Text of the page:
Draft EU Data Protection Regulation: end of 2013 into 2014
Justice and Home Affairs Ministers continue to discuss the draft Data Protection Regulation at ministerial level and through working group meetings. Meanwhile, here in the UK, the ICO has published tips on how to prepare for the Regulation when it eventually comes into force.
Draft EU Data Protection Regulation continues to make progress
The next key event following the vote in European Parliament LIBE Committee in October is the December meeting of the Justice and Home Affairs Ministers. It is still possible that the European Commission may try and force the ministers to take a formal vote on the draft text so far, which would enable three-way discussions (a trilogue) to begin with the European Parliament and the European Commission.
There also remains the outside chance that all three bodies could approve a final version of the Regulation before the European Parliament and the European Commission come to the end of their five-year term this summer. For more information on this please see EU data protection reform could be delayed until 2015 article.
ICO publishes tips on how to prepare for the Regulation
A blog entry by David Smith, Deputy Commissioner and Director of Data Protection at the Information Commissioner’s Office (ICO), has three tips on how to prepare for the Regulation:
The ICO believes that consent will become explicit under the Regulation, but organisations will still be able to rely on other legal grounds for processing an individual’s personal information.
So, the ICO is advising organisations to check:
· How they obtain consent from individuals for processing their personal information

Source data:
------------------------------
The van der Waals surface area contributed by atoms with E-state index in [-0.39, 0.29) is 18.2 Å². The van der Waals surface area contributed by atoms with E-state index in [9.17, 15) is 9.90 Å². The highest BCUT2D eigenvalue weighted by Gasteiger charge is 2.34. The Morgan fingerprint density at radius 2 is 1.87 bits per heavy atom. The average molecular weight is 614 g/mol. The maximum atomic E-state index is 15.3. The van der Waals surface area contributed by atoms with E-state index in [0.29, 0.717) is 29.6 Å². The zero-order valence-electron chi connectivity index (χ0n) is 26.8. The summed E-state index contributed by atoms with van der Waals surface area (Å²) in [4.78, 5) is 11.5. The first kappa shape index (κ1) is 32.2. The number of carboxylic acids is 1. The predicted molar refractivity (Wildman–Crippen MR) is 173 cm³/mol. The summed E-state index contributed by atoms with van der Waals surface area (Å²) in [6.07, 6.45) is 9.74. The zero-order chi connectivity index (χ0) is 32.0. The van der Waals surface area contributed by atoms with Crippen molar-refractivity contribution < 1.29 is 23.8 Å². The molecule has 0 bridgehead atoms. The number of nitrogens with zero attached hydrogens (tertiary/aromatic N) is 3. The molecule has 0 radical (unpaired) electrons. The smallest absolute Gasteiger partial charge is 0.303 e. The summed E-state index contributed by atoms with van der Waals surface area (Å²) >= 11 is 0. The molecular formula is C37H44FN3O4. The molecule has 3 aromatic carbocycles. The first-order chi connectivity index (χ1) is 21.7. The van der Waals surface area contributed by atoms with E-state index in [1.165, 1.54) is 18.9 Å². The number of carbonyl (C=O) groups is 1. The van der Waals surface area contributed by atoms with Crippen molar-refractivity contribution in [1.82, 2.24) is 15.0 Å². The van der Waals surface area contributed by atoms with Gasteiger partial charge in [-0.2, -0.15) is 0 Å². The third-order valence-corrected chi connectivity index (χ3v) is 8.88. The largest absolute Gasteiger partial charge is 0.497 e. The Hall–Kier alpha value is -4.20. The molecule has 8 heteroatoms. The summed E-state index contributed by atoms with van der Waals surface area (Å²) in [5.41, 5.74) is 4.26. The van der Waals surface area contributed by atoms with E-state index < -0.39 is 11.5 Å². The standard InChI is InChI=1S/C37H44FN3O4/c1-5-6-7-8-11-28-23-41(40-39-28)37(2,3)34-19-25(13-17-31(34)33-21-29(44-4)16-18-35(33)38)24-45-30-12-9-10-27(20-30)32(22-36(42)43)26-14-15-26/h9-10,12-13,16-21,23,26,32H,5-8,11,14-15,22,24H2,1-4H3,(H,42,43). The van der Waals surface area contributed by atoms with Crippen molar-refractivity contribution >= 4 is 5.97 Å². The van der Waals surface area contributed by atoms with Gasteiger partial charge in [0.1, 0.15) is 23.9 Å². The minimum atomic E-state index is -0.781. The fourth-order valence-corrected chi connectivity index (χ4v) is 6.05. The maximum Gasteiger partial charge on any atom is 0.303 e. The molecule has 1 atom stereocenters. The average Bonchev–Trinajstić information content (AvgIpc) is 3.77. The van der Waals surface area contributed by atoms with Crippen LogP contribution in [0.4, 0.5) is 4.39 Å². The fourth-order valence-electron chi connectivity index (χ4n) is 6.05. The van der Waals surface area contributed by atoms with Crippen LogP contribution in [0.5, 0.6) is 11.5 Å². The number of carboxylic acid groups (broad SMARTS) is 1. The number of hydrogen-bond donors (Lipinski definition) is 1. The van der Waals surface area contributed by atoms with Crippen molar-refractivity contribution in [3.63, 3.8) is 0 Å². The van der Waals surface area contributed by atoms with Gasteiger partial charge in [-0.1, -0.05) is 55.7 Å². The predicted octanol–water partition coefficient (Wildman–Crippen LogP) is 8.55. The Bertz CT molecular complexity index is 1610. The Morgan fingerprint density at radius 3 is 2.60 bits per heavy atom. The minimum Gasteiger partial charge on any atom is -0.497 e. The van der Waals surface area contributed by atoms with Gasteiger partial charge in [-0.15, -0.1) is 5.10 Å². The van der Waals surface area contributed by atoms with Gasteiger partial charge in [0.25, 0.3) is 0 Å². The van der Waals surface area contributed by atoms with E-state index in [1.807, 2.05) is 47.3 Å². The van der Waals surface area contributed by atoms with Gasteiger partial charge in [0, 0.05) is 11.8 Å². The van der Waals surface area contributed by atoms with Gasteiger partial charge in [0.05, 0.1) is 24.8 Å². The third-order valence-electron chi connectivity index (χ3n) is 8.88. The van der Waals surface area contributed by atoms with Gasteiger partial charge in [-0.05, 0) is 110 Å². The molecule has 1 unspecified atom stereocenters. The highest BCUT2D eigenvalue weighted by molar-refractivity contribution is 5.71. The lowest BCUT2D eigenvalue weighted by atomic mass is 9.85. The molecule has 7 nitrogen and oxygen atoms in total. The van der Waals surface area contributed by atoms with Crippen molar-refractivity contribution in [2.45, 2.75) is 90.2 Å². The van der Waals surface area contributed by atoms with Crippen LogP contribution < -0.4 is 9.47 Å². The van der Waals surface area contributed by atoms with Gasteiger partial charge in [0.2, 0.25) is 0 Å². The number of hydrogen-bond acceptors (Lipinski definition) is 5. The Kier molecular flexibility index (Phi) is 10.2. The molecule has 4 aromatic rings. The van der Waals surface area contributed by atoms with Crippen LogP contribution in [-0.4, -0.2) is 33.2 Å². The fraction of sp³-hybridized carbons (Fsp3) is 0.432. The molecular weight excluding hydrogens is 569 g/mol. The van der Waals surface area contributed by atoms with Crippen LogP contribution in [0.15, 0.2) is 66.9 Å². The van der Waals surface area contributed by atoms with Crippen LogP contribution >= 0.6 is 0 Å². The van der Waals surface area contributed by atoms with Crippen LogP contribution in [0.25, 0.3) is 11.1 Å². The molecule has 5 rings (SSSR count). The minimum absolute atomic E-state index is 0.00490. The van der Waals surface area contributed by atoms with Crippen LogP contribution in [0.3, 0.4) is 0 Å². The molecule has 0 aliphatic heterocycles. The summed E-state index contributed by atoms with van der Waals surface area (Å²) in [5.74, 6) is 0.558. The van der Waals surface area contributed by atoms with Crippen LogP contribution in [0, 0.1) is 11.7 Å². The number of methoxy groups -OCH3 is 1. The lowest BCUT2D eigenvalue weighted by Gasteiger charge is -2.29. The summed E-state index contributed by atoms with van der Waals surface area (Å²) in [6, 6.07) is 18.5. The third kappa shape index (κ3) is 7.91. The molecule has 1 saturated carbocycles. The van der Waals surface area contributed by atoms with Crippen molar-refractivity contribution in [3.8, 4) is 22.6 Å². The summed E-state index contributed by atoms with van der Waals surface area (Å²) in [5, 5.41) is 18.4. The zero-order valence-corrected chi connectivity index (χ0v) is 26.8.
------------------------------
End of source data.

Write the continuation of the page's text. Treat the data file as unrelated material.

· Whether individuals realise what processing of their personal information they are consenting to
Organisations may also need to be able to prove that an individual has knowingly given their consent, so they may need to think about how they gather and document this, for example by keeping online copies of generic data collection forms or the wording used on websites. This is currently a good practice recommendation and many organisations may be doing this already.
Consent is also linked to the right to be forgotten, renamed the right to erasure by the European Parliament. If an individual revokes consent to an organisation processing their personal information and the individual asks the organisation to erase their personal information then the organisation will be required to comply with that request unless there is a legal need to keep such personal information.
2. Data security breach notification
It is almost certain that the Regulation will require organisations to notify both the national data protection regulatory authority and the individuals affected in the case of a data security breach. However, the level of data security breach that would trigger the notification requirements and the time limit for the notification are still subject to negotiation.
Organisations must know which individuals they hold personal information about and where such personal information is kept. This will allow organisations to know which individuals are affected and who they may need to contact.
3. Data protection by design
Under the Regulation organisations could be required to demonstrate to national data protection authorities that the IT systems they use to process individual’s personal information have been designed in accordance with the eight data protection principles in the Regulation. The requirement will help organisations to design IT systems that respect the individual’s privacy and so increase his or her trust and confidence in the organisation.
The ICO will shortly be issuing a revised version of its Privacy Impact Assessment Handbook, following a consultation, which closed on the 5 November. The new Handbook will help organisations prepare for this requirement.
James Milligan, Solicitor, DMA